Why Tasmania’s never had an AFL Team – and why that won’t change anytime soon

Darrel Baldock, Ian Stewart, Peter Hudson, Royce Hart, Garry Lyon, Alastair Lynch, Matthew Richardson.

All the names of former AFL superstars born in Tasmania which inevitably get kicked around like a Sherrin whenever the debate over whether the state deserves its own AFL team invariably resurfaces. That and the fact Tasmania was the first place outside of Victoria to play Australian rules, with a playing history dating back to 1864.

The AFL has a long history of rebuffing bids for a club in Tasmania, and with every new team that is introduced elsewhere more salt is poured on a very open wound in the apple isle’s AFL community.

But is it reasonable that no Tasmanian football club exists in the national competition in 2016? Let’s consider a few key factors.


The Talent

Darrel Baldock, Peter Hudson, ‘Richo’… You get the picture: more than a few legends of the game have had their genesis on the football fields of the island state.

But to field an AFL team, having superstars that dominate the game popping up every couple of years doesn’t cut it. You need 22 superstars on the field every week, and at least 22 more in the reserves ready to take their place.

This is the main challenge Tasmania needs to be up to if it wants a club: The players coming out of the state leagues need to be good enough to match it with the men on the mainland.

I spoke to Aaron Cornelius, former Brisbane Lions utility and playing coach of TSL side Glenorchy, in 2014. He said a club made up mostly of local players would never happen. But then, it doesn’t need to.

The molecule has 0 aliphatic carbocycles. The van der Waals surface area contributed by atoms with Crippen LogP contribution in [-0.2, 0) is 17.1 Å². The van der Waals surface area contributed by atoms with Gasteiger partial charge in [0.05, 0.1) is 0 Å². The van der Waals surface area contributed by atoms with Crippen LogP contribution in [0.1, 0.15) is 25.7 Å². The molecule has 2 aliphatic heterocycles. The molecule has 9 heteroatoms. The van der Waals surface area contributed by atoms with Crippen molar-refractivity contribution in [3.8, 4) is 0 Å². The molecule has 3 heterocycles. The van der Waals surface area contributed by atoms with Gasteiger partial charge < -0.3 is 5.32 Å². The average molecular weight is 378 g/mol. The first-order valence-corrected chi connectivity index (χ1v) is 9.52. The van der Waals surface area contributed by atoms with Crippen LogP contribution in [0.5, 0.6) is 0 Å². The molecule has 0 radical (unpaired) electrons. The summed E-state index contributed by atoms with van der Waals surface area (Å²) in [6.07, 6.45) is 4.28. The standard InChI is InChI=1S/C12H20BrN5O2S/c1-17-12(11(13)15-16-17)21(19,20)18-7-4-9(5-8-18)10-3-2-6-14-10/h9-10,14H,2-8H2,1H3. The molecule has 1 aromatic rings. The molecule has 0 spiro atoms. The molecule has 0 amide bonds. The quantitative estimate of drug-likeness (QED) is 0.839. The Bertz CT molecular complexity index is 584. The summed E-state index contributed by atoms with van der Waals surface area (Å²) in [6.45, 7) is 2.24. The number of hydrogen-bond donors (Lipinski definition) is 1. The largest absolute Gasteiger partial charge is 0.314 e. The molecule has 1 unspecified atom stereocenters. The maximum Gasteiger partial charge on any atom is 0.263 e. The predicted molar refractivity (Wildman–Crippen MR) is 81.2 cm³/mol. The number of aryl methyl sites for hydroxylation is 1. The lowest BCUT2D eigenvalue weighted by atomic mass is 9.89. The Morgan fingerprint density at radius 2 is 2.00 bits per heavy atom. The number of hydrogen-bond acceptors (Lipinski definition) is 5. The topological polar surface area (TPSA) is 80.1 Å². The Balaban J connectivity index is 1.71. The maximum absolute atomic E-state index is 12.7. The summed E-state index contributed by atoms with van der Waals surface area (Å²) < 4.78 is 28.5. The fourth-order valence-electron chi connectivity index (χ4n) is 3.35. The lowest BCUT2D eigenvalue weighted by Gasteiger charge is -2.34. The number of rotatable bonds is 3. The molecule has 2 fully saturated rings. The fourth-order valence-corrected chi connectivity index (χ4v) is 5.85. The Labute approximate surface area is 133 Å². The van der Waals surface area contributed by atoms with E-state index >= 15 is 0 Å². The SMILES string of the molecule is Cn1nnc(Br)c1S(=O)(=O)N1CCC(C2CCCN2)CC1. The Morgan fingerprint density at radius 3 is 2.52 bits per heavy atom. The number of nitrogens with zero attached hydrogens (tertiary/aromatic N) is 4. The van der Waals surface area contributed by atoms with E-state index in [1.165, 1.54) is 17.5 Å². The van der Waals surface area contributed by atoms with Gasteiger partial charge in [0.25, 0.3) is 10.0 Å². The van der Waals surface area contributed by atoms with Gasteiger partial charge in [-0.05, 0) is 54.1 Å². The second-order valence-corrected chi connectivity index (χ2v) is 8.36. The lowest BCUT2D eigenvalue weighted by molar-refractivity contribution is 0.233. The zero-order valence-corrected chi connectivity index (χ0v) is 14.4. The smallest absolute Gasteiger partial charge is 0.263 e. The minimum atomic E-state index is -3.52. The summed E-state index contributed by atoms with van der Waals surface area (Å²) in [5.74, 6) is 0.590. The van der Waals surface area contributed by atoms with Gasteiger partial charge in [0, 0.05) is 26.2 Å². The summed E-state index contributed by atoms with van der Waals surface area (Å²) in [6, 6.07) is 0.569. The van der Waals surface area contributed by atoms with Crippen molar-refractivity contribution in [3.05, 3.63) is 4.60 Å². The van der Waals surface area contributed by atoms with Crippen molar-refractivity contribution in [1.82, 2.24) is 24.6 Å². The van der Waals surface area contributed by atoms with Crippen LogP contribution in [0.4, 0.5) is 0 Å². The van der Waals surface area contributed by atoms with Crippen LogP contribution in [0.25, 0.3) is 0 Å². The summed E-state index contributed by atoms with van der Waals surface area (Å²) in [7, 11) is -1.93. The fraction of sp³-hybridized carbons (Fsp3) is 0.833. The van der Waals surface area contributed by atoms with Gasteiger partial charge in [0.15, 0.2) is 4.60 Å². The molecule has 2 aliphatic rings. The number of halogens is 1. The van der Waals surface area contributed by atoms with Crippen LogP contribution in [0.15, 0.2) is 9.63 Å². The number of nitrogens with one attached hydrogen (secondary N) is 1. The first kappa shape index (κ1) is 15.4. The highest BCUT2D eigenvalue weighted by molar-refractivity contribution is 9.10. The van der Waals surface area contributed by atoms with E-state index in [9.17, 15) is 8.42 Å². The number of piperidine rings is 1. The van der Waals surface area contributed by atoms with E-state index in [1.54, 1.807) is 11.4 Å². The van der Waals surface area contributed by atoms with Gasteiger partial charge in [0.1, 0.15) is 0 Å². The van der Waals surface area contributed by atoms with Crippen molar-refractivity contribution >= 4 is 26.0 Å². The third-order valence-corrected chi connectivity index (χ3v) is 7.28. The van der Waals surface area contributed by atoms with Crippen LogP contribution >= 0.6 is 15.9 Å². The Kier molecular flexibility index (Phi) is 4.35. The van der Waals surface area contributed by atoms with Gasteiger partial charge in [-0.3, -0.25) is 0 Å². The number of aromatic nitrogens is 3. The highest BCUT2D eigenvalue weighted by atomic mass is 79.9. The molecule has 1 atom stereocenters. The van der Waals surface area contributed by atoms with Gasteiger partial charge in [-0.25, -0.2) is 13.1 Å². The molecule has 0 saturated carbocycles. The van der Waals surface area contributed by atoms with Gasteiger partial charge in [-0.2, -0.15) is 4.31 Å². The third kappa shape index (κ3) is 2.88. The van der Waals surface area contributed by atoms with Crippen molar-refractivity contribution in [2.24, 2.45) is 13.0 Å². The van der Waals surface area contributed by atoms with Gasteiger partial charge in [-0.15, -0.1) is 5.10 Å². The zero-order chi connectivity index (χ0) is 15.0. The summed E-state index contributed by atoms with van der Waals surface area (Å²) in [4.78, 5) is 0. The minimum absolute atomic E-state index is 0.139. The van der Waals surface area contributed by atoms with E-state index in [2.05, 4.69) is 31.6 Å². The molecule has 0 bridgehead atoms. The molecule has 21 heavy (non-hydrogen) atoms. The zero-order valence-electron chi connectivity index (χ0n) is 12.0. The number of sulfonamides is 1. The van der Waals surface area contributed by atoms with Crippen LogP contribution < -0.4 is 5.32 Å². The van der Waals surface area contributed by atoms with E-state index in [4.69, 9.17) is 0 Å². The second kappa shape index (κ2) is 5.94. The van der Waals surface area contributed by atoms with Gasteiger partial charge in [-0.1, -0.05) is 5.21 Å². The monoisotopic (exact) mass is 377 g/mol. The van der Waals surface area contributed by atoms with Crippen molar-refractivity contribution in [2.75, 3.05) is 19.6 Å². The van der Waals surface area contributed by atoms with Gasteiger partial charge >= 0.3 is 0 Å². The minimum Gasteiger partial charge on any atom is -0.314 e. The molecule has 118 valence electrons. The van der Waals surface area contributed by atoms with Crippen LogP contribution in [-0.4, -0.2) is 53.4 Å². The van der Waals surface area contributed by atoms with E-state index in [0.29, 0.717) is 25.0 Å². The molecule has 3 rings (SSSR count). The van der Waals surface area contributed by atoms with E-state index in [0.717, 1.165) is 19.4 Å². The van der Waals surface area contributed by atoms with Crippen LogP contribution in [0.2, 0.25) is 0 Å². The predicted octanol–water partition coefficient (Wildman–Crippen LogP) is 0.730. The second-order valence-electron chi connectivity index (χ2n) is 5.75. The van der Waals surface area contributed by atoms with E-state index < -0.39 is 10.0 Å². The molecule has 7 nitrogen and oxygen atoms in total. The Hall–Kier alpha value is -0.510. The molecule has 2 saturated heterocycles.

“It’d be a mix of players from around the country doing that (being part of a Tasmanian club), and for that to work they’d need to follow the exact same model as GWS, where the AFL supports the club with priority draft picks.”

How long the potential team has to develop before you can start expecting on-field success also has to be established. If a club does comes to fruition, it needs to be challenging for a finals spot in a couple of years – a la Gold Coast – to prove its credibility at senior level.

Cornelius is adamant that to get a club playing at league quality, they first need experience playing against it.

“Tasmania needs to get a VFL side before it can look at the bigger picture. They had one (the Tasmanian Devils) a few years ago but unfortunately that’s no longer around.”

A few years in the VFL might also help a club avoid the baptism of fire Gold Coast and GWS had, where both club’s first two years were characterized by one-sided contests.


The People
Nowhere does the bid for a Tasmanian club make more sense than when considered from this angle: Tasmania is an Australian rules playing and loving state.

Participation figures from the AFL’s game department in 2007 showed there were 4,500 senior players and over 32,000 total participants in footy in Tasmania. Tasmania’s participation rate per capita is currently around 5%, the second largest behind the Northern Territory.

Cornelius points out the viewing audience for football in Tasmania is also the second largest in Australia.

“There’s a big following of AFL down here, definitely, and I’m sure many people here would love to be involved in a Tassie team.”

But the “people” argument is not without its faults: Tasmania is a state of two cities – Hobart and Launceston – resulting in a north-south rivalry over sports events that AFL has already felt the effects of. Where should the state’s team be based? Where should they train and play their home matches? Would one team be more likely to divide the state over football rather than unite it and if so, would it be better if there were two Tasmanian teams instead?

There’s also the question of who will be the soul of the new club.

Says Cornelius, “A football team is built on the people involved in the club. The life members, the past legends.

“That’s where I think it would be hard for a Tasmanian team: Would you use people from the state teams like Gary Linton, Peter Hudson and Alastair Lynch? Or people from the TFL? I’m not sure.”